The paper is organized as follows: Sec. II gives an overview of the muffin-tin formalism for the solution of the Kohn-Sham equations. Sec. III presents the new charge-self-consistent implementation, followed by results in Sec IV. A conclusion and outlook is given in Sec. V.

Ii Overview of the muffin-tin formalism

Muffin-tin based methods have in common that they partition space into spherical muffin-tins, centered around the ions in the lattice, and the interstitial, the area outside of the muffin-tins. Inside the muffin-tins the effective potential is assumed to be spherically symmetric, while it is taken to be constant in the interstitial. The Kohn-Sham equations are solved separately within these regions, and the solution for the entire space is found by imposing boundary conditions between the muffin-tins and the interstitial. The algebraic formulation of the matching conditions takes the form of a secular equation, which is in general energy-dependent. Sec. II.1 describes this concept for the EMTO method. Sec. II.2 briefly reviews the concept of basis function linearization, which is important for the construction of the correlated orbitals in this work.

ii.1 Charge density and the complex contour Green’s function in the EMTO basis set

Within the muffin-tin formalism, the effective Kohn-Sham potential ( denotes the spin) in the single-electron Kohn-Sham equations, labeled by state index ,


is approximated by spherical muffin-tin wells centered at lattice sites . The exchange-correlation part of will in the following always be approximated by the spin-polarized LDA, and we will from now on suppress the spin index for simplicity. For the EMTO basis set Andersen et al. (1994); Vitos et al. (2000); Vitos (2001, 2010), the one-electron wave-functions are expanded in exact muffin-tin orbitals ,


where denotes the orbital and azimuthal quantum numbers respectively, and , where the vector notation for the index has been omitted. The superscript denotes the screening parameter. The orbitals are linear combinations of partial waves , which are normalized solutions of the radial Schrödinger eqution inside the muffin-tins with spherical potential ,


and of the solutions in the interstitial region Vitos (2010). The angular momentum sum in Eq. (2) can in practice be truncated at , making the basis minimal. Since the orbitals are centered around the lattice sites , the basis is “local”, making it suitable as a basis for correlated orbitals within DMFT. The coefficients are determined from the condition that the expansion should fulfill Eq. (1) in all space, i.e. the orbitals should be everywhere continuous and have no derivative discontinuities (kinks) anywhere. In the EMTO formalism this leads to the kink cancellation equation:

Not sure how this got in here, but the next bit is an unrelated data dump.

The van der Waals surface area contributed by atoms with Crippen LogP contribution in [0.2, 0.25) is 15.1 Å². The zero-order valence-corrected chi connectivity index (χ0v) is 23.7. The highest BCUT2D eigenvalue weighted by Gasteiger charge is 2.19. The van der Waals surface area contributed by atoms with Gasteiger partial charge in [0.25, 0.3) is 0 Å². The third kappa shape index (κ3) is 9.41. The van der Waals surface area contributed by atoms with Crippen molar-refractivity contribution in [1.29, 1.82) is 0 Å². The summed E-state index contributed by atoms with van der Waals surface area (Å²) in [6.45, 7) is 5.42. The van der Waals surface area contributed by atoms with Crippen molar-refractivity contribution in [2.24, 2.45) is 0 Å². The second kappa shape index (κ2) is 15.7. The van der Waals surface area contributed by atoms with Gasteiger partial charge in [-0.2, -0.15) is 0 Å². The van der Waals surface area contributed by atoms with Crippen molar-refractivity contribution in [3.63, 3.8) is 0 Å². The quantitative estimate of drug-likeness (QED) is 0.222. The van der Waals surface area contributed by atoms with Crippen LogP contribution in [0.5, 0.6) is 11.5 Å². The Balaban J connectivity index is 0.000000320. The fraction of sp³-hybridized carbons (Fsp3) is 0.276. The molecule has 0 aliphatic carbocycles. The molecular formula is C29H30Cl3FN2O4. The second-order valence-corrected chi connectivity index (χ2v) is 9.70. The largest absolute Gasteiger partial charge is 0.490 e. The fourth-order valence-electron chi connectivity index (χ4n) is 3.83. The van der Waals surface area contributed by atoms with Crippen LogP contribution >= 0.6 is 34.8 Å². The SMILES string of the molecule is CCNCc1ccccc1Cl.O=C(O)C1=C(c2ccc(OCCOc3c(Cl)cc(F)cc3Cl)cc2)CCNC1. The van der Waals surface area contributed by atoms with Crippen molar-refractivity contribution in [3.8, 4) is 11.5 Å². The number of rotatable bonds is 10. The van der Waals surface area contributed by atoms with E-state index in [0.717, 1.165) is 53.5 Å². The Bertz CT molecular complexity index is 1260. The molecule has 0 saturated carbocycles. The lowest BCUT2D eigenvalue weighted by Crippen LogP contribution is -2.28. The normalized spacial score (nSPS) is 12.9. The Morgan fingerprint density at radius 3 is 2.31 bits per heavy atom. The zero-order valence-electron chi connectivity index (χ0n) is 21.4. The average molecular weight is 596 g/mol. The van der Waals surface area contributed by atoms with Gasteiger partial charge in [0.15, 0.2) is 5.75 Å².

which is equivalent to the KKR tail cancellation equation Vitos (2010), written in a screened representation. The quantity defines the kink matrix for an arbitrary complex energy and has the form:


denotes the EMTO logarithmic derivative function Vitos et al. (2000); Vitos (2001), and is the slope matrix Andersen and Saha-Dasgupta (2000). Note that Eq. (4) is an energy-dependent secular equation, which allows one to determine the eigenvalues . These are obtained using numerical search algorithms for the roots of the secular determinant along the real energy axis. To simplify the notation further, we suppress the index for the screening parameter .

For translation invariant systems, the index runs over the atoms in the primitive cell only, and the Fourier transformation of Eq. (5) produces a matrix equation in the reciprocal space:


that is solved using Green’s function methods. Accordingly, the path operator is the unique solution of Eq. (6) (the inverse of the kink matrix ) that fulfills the combination of lattice symmetry and boundary conditions. The elements of the kink matrix are constructed from the Bloch wave vector () dependent slope matrix Vitos (2010). Since the energy derivative of the kink matrix, , gives the overlap matrix for the EMTO basis set Andersen and Saha-Dasgupta (2000), these are used to normalize the path operator and construct the matrix elements of the EMTO Green’s function Vitos et al. (2000); Vitos (2001)


where accounts for the unphysical poles of  Vitos (2001, 2010). The total number of states at the Fermi level is obtained as


where the energy integral is carried out on a complex contour that cuts the real axis below the bottom of the valence band and at . The k-summation is performed over the Brillouin zone (BZ).

To close the Kohn-Sham self-consistency scheme requires the computation of the charge density. Within the EMTO method this is achieved through the real space path operator (corrected for unphysical poles similarly as in Eq. (7Vitos (2010)) integrated over the same complex contour that is used to determine ,


where is a real Gaunt number. Eq. (9) is valid within the muffin-tin spheres and for , and , where is a normalization function Vitos (2001, 2010). The specific set of real harmonics is denoted by .

ii.2 Charge density and the Matsubara Green’s function in the LMTO basis set